Q: My daughter is now 14 months old and is eating quite well (I think). I'm not sure how much she should be eating and drinking milk. Currently she has milk three times a day. Morning, after lunch and then bedtime. She normally has about 6oz each time apart from night time which she has 7oz. Lately she seems to be asking or wanting more food all the time. I don't know if this is because she sees food and wants to try some or she's genuinely hungry? I don't want to overfeed her either. Her norrmal routine would be:
6.30am Milk (6oz)
7.30am breakfast (cereal)
12 noon lunch (hot meal)
1pm milk (6oz)
4pm tea (sandwich or light snacky food)
6.30pm milk (7oz)
Soon as I pick her up from nursery at 5.30pm and bring her home, she is in the kitchen following me and pointing at food. Is this normal? I'm also trying to wean her off the bottle now so giving her milk in a beaker in the afternoon. Nursery are trying this but she doesn't seem to be interested. They say she doesn't need that afternoon milk. She is just attached to the bottle. I'm not so sure as why is she always hungry? Also they are giving whole cow milk where as I'm mixing formula with cow milk. Do you think it's that?
Can you please advice? Give me some guideline so I know if I'm doing the right thing and when to drop the afternoon milk?
Answer from Dr Clare Heggie
It's great news to hear that your daughter has a healthy appetite. Please don't worry about overfeeding her. Provided that you are giving her healthy foods and avoiding unecessary high saturated fat and sugar snacks it is virtually impossible to overfeed a toddler. Toddlers still have quite small stomachs so most are unable to eat big meals. As a result they often get hungry again within a few hours and so healthy nutritious snacks play an important role. Toddlers are very active (if she is not walking yet, she will be soon) and expend a lot of energy. A general guide to the amount of calories an average healthy toddler should be consuming per day is between 1000 to 1200 depending on height,build and sex (slightly higher for boys).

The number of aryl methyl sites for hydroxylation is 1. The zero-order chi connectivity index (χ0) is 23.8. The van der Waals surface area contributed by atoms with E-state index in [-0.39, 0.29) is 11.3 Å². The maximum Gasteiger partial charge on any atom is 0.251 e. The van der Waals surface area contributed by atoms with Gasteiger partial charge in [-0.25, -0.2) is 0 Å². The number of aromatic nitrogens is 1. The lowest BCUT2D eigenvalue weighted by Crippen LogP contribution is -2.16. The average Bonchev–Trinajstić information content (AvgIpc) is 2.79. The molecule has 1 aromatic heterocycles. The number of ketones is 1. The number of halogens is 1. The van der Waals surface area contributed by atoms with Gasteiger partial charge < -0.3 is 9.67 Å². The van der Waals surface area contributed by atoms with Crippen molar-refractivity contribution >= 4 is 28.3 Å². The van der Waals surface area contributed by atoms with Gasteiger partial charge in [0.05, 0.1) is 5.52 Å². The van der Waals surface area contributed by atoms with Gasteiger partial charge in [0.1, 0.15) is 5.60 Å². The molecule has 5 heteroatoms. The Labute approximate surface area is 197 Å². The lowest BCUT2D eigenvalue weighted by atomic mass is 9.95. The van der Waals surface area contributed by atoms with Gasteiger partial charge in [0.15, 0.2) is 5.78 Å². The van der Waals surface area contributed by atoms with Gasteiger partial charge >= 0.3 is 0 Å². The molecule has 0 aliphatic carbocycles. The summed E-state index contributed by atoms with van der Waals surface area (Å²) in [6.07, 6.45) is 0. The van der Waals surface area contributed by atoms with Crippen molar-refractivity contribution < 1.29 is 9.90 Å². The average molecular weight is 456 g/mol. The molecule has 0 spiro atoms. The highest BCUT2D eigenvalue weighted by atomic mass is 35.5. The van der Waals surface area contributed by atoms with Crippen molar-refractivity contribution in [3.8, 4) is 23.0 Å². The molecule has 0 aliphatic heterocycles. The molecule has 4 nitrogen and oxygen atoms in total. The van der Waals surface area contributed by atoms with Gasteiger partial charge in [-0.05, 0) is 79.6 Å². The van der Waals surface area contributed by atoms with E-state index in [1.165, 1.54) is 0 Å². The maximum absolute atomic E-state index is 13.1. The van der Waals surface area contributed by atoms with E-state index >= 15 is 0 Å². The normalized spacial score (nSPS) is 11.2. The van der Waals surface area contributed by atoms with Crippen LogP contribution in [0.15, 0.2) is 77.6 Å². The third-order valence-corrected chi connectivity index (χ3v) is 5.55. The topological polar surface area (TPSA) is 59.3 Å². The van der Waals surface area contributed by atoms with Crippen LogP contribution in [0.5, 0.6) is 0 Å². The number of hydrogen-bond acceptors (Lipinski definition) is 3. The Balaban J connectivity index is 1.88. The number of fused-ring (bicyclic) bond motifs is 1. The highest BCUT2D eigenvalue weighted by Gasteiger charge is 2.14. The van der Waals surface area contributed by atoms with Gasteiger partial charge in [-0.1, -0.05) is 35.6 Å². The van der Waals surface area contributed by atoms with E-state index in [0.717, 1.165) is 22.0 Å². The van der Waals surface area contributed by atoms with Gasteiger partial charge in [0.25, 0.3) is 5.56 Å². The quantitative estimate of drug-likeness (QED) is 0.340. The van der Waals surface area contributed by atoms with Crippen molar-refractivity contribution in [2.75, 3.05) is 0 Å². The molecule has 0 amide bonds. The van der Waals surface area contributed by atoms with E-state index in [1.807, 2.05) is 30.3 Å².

Looking at her daily routine it seems that you are doing the right thing with meal-times and snacks. Remember to make sure the snacks are healthy, filling and nutritious, such as pieces of cheese, fruit, small sandwiches or a yoghurt. At breakfast time, if she is eating all her cereal you could also offer her some fruit or toast. Maybe the light snacky food or sandwich at teatime is not sustaining enough for her. Remember that each meal should contain a good sized portion of starchy carbohydrate (to keep her feeling full) such as bread, pasta, rice, cous cous, cereals or potatoes. If she finishes all of the food on her plate at a meal then you could offer her a bit more.
As far as milk goes I think I tend to agree with the nursery. Sometime between the age of 12- 14 months it is usual to drop the afternoon milk feed and substitute it with water in a beaker instead. The recommended requirement of milk / dairy per day for a toddler is 500ml. This includes milk in food such as on cereals, in cooking, as cheese or yoghurts. I think it is likely that she would be having plenty of dairy if she had a 6-70z milk drink at / after breakfast and 70z at bedtime provided you are using milk in her foods and I assume she enjoys cheese / yoghurts! Remember that you should use full fat milk rather than semi-skimmed up to the age of 2. Formula is unecessary at this age although it does contain a much broader range of vitamins and minerals than plain cows milk(which is why it is a lot more expensive too!). As formula is often much sweeter than cow's milk is normal for many toddlers to reject cows milk at first until they get used to the taste. As you are doing, many parents mix reconstituted formula with cows milk and gradually reduce the proportion of formula until the child is accepting plain cows milk. This is a good idea although I wouldn't worry too much if she takes a while to come of the formula – it certainly isn't doing her any harm and many children up to the age of 2 are still given a formula drink at bedtime.
Switching to a beaker is also a good idea in theory and is recommended by health professionals. Both milk and formula contain a lot of naturall sugars and it is thought that drinking from a bottle carries a much higher risk of tooth decay than drinking from a beaker. That said, toddlers are independent little people and may reject their milk from a beaker, especially at bedtime when they find it most comforting. If this is the case, I would continue with the bottle but take special care to thoroughly clean her teeth before bed (and after breakfast). It would be a good idea to keep trying with the beaker every now and again as you will find that one day she will probably accept it.
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